An examination of the view of life of this church father is worth pursuing. He seems to have had a clear ontology and epistemology. He had a clear view of the nature of reality (what exists) and how we know it. These two questions are closely related, for we can’t consider one without the other.
He was fully convinced that the ultimate source of all that exists is fully hidden from our perception and our rational power. He used the metaphor of darkness to relate to it. There is no way around it, and however hard we try, the ultimate source remains incomprehensible. Although we are fully ignorant of the nature of the ultimate source, we know that all that exists (world) derives its existence from the ultimate source. This information reminds us that we are not self-existent beings, but dependent beings. The ultimate source alone is self-dependent, and the entire world is dependent upon the ultimate source. 
Although everything receives its existence from the ultimate source, everything is not directly linked to the ultimate source. Some beings receive their existence directly from the ultimate source. Let us call them primary receptors. Some beings receive their existence through the primary receptors. Let us call them secondary receptors. Tertiary receptors receive their existence through the secondary receptors, and so on. Dionysius used the term hierarchy to denote this arrangement. He spoke about the hierarchy of angels and ecclesiastical hierarchy. We understand this better if we relate this to how blood reaches the entire body from the heart. First blood passes through aorta, the biggest artery. From aorta, blood passes through smaller and further smaller arteries, and finally reaches the smallest arteries.  
Wherever a being is in the system, it receives existence from a higher being, which is passed over to a lower one. We human beings receive our existence from higher beings, maybe angels, and then we pass it over to lower beings, maybe other animals and plants. A better way of looking at it may be by seeing the whole world as one body. The body is made of organs, organs are made of tissues, tissues are made of cells, and cells are made of molecules. Blood that comes from the heart reaches an organ, then passes to its tissues, then to their cells, and finally to their molecules. The entire world exists with a similar system. Wherever we are in the system, we have the responsibility to receive existence and pass it over to the others. Our role is to become good conductors of the divine life energy.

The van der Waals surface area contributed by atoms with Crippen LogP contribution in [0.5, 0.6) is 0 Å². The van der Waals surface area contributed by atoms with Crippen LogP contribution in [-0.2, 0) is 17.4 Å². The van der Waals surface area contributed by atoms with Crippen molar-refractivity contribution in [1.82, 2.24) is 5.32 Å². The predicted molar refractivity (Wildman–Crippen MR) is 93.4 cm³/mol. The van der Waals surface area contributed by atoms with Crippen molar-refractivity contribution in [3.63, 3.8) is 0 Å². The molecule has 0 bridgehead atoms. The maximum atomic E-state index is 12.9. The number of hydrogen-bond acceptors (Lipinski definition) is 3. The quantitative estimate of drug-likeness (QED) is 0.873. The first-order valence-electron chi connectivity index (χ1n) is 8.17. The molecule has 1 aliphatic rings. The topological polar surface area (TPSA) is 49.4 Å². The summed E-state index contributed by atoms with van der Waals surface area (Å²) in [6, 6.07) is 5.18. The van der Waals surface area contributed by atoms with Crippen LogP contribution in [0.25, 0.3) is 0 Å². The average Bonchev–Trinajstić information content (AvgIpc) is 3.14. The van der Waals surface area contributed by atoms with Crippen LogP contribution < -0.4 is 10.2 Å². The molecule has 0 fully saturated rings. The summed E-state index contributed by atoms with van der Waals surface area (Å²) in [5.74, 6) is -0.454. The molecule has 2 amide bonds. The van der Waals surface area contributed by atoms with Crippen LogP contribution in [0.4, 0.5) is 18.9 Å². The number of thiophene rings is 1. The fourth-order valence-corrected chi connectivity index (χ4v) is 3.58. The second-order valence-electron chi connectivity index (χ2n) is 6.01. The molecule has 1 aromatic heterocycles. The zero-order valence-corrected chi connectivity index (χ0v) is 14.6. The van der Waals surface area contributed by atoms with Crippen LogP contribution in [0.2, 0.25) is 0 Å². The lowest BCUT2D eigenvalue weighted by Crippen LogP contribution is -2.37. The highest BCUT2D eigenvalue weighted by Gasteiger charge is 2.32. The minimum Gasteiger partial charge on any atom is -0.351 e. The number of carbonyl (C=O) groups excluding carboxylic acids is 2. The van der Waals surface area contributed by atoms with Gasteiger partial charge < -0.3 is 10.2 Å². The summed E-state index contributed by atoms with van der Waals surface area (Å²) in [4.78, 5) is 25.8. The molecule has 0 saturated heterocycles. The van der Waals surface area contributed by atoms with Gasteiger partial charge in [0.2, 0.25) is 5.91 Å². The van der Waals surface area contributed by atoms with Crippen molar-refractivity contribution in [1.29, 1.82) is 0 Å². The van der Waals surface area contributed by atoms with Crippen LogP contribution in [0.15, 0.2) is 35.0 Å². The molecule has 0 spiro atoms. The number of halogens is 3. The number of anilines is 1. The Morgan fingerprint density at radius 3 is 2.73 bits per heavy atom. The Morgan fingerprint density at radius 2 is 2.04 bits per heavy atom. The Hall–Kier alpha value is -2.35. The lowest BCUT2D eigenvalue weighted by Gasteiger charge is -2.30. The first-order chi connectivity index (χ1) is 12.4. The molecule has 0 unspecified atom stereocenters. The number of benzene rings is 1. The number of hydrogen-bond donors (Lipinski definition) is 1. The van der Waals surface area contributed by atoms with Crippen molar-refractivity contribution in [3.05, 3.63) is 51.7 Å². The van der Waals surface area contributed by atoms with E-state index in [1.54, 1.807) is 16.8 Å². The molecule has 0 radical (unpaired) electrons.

Although our very existence depends on the ultimate source of existence, it remains hidden from us. How do we think and talk about it? Dionysius suggests kataphasis (affirmative speech) and apophasis (negative speech). He uses the biblical imagery of Jacob’s ladder through which angels climb up and down. Angels climbing up is apophasis—negative speech. Angles climbing down is kataphasis—affirmative speech. Every affirmative statement about the ultimate source has to be balanced by a negative statement. It is like adding a positive number and its negative number results in zero. For example, Christians and Jews all over the world say in their daily prayer, “Holy art thou oh God”. This is an affirmative statement about the ultimate source of existence. But in fact, it doesn’t say anything about the ultimate source. It merely implies that everything that is not the ultimate source is unholy. 

Gregorios, Paulos. (1987). The Human Presence. NY: Amity House. P.73.
Stang, Charles. (2010). Apophatic Bodies. NY: Fordham UP. P. 70.

For Further Reading